But before I had that opportunity, there was a punishing period where I really couldn’t go anywhere by car. If you look at the news from that period, you see reductions in tourism and travel, you see higher prices on goods. That has a real effect, and because of opportunity cost, while those oil company folks are happy as pigs in ****, other businesses and other folks people are paying are getting short-sheeted.

Folks will adapt to pressures, but the result won’t necessary be the best outcome. We can pretend that we should only do nothing, or only free up more of this market pressure to fall on the average person, but in the end, there’s a point where you’re really just letting one particular group or one particular set of interests prosper at everybody else’s expense.

Re: Carbon? Like doctors say, the dose makes the poison. There’s traces of cyanide in almonds and apples, if I’m not mistaken. Oxygen is vital for life, as is water. We need calcium and sodium and potassium for life. Iron, too.

Cyanide, of course, is a virulent poison. We use chemicals from that family to kill death row inmates in the Gas Chamber. Too much oxygen at enough pressure can kill. Pure oxygen also makes it a lot easier to start a fire. Too much calcium can cause your soft tissues to calcify, damage your kidneys and give you kidney stones. Sodium is a necessary nutrient, just like calcium, but too much of it can elevate blood pressure, cause renal problems and other disruptions. Potassium, in excess, can cause heart problems, among other things.

Although an iron deficiency can leave you anemic, too much iron can tire you out as well, causing heart, liver, and abdominal problems. In fact, kids can get iron poisoning if they take too many supplement pills.

These are all common elements. Cyanide is nothing more than a carbon and a nitrogen together. Iron is everywhere. Calcium is one of the most common elements, found in chalk, limestone. Sodium is one part of salt, Potassium is found in just about every living thing, an electrolyte we couldn’t live without.

Carbon Dioxide, of course, is necessary for plants, but too much of it, and we suffocated. Too much of it in an atmosphere, and its heat scattering properties can turn a planet into Venus, or at the very least make it warmer than is comfortable.

It doesn’t matter to fish, who swim in water, that the water coming from a power plant is chemically identical as a substance to what they depend upon for life. The fact is simply that the water is too damn hot! Or maybe we put heavy metals in that water, or something that takes the oxygen out of the water.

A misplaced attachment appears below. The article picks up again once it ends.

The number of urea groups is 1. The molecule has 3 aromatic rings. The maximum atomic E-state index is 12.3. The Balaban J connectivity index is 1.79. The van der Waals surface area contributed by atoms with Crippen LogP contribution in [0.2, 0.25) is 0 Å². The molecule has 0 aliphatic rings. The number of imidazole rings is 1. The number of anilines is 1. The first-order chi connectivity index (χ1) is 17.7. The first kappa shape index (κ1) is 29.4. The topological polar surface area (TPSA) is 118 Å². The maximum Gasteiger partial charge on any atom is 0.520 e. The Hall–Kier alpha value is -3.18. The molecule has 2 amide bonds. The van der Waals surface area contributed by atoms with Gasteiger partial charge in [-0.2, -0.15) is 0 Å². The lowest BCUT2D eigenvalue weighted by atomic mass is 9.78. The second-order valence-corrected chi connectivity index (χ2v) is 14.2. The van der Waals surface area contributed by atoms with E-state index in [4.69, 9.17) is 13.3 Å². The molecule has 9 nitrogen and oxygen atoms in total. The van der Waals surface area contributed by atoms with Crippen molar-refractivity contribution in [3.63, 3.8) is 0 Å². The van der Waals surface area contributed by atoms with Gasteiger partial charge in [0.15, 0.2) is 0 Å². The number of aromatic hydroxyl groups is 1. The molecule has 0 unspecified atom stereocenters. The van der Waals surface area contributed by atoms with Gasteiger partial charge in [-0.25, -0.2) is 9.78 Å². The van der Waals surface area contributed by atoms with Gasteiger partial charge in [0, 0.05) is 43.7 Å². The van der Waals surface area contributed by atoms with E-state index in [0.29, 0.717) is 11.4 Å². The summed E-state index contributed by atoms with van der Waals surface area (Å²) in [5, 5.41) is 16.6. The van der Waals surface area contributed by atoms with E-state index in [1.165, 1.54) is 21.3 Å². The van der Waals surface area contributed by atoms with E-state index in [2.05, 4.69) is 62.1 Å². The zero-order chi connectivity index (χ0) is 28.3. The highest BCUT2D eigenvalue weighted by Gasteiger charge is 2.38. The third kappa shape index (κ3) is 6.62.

One way or another, we have our effect. If we’re not careful, these systems that existed for millions of years, and which we evolved as a species to depend upon, will collapse. I don’t trust we are at a point where we can let that happen and prosper. We are smart enough to avoid making certain mistakes, but not smart enough to fix all of them once they are made.

I find the talking points that fossil fuel companies put forward particularly atrocious, because I know enough science to know that they’re not telling people some very critical information that puts their statements in context. Yes, natural variability does occur. It does not mutually exclude artificial variability, either, any more than the natural recession of a forest or the falling of trees keep humans from either planting a forest or felling it wholesale.

I think its to a person’s benefit to know more than just what is required, to have an idea of what is in the six other directions from a given fact. We can’t make good judgments without having as complete a knowledge of things as we can get.

Posted by: Stephen Daugherty at August 2, 2013 10:56 AM
Comment #369160

Stephen

Things got more expensive. Yes. Shit happens. We will never be free of such “crunches”. We just need to be robust enough to overcome them, which we are.

In fact, the vast natural gas potential is a solution to a recent crunch.

RE “here was a punishing period where I really couldn’t go anywhere by car” - you paid a price. So what?

RE “We can pretend that we should only do nothing, or only free up more of this market pressure to fall on the average person” - I never say to do nothing. I do point out that today’s problems are yesterday’s solutions. The best method we have for deciding is heavily market based. The central planners always come to grief in a bigger way.

Re carbon called pollution - it is a matter of terms. When you have a flood, you tend not to call it a problem of water pollution, although by your definition is certainly is that.

Referring to carbon as pollution just confuses the issue. It makes people think of carbon as they might a toxic substance.

You know that we didn’t call it “carbon pollution” until a few months ago. The former term, “emissions” was more on target.


Posted by: CJ at August 2, 2013 5:31 PM
Comment #369341


アディダスで2009年と2010年間の低迷成長の勢いは、確かに大量にドラッグ在庫。在庫一掃のためにタイムリーに、アクティブにキャッシュフロー、ディーラーらに製品を大きく割引をしただけでなく、移動アディダスのハイエンドブランドイメージ、そして、多くの損失をもたらし、店舗の状態、「双負け」局面、会社とディーラー関係緊張度。在庫になった解消危機全公司の共同任務が、主に変動者は、元々はアディダスヨーロッパ仕事、2007年にアディダス大中華圏の博済勇。この名法国籍マネージャーは在庫問題の最も深い2009年ごとの家を訪ねてみディーラー、図解開関係の真結び。いくつかの表層問題がすぐに見つかり、例えば、古い在庫出清ないからこそ、ディーラーたくない購入新品、こうして、販売末端ブースト力不足、オーバースットク、jp-glassses.com 悪循環を形成。安売り見た目は唯一の道が、 博済勇希望実施てすべてより整然としている。彼が設立されたEPR制度、厳しく定めにじっとしているだけ30日後、製品が8がけで売る。90日後、割引に変えることができる7折れ。もしどうしても出清できない、アディダスはこれらの製品を買ってきて、自分の工場の割引の店の販売。事実上、危機に見舞われて困っているナイキ期間も在庫は、開工場の割引の店の形式で消化在庫。そのため、アディダスも多くの工場の割引の店をオープンして、既存の総数48家。もっと重要なのは一挙に、博済勇ヨーロッパ市場導入からかつて彼は多くの利益を得る方法:会社内で売る商品、ディーラーと呼ばれる「Sell-in」で、ディーラーが小売店の担当で、真に売却されるお客様の品には、定義は「Sell-through」。スポーツ用品業界、ディーラーの注文や製品発売の時間差8前後から9ヶ月、この会をディーラーに間違って市場の見通しのリスク評価。過去には、すべてのブランド「商都Sell-in」の販売の任務の完成が宣告大吉、一体どれだけの「売れてSell-through」やシリーズ全ディーラーから滞货リスクを引き受ける。


Posted by: jp-glassses.com at August 8, 2013 11:17 PM